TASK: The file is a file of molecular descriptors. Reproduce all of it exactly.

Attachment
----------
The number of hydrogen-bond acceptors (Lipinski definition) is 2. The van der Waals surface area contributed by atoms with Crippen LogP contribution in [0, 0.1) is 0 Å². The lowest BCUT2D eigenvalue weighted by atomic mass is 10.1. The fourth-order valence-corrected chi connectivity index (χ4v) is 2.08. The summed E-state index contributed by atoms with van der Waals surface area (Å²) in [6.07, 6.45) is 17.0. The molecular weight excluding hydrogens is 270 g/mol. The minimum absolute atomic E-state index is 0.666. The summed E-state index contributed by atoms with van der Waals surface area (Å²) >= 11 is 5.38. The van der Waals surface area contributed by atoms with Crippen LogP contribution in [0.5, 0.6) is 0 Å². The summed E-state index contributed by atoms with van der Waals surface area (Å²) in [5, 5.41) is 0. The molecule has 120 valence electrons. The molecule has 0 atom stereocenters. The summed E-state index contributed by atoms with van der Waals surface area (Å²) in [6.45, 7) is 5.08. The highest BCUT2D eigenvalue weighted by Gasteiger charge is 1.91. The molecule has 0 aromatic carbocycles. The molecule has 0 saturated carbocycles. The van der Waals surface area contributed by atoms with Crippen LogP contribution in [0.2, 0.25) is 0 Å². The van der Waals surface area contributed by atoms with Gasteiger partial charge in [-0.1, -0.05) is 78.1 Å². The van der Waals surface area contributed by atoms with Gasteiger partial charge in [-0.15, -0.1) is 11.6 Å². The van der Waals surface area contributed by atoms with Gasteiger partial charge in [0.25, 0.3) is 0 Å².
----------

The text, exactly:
The number of hydrogen-bond acceptors (Lipinski definition) is 2. The van der Waals surface area contributed by atoms with Crippen LogP contribution in [0, 0.1) is 0 Å². The lowest BCUT2D eigenvalue weighted by atomic mass is 10.1. The fourth-order valence-corrected chi connectivity index (χ4v) is 2.08. The summed E-state index contributed by atoms with van der Waals surface area (Å²) in [6.07, 6.45) is 17.0. The molecular weight excluding hydrogens is 270 g/mol. The minimum absolute atomic E-state index is 0.666. The summed E-state index contributed by atoms with van der Waals surface area (Å²) >= 11 is 5.38. The van der Waals surface area contributed by atoms with Crippen LogP contribution in [0.5, 0.6) is 0 Å². The summed E-state index contributed by atoms with van der Waals surface area (Å²) in [5, 5.41) is 0. The molecule has 120 valence electrons. The molecule has 0 atom stereocenters. The summed E-state index contributed by atoms with van der Waals surface area (Å²) in [6.45, 7) is 5.08. The highest BCUT2D eigenvalue weighted by Gasteiger charge is 1.91. The molecule has 0 aromatic carbocycles. The molecule has 0 saturated carbocycles. The van der Waals surface area contributed by atoms with Crippen LogP contribution in [0.2, 0.25) is 0 Å². The van der Waals surface area contributed by atoms with Gasteiger partial charge in [-0.1, -0.05) is 78.1 Å². The van der Waals surface area contributed by atoms with Gasteiger partial charge in [-0.15, -0.1) is 11.6 Å². The van der Waals surface area contributed by atoms with Gasteiger partial charge in [0.25, 0.3) is 0 Å².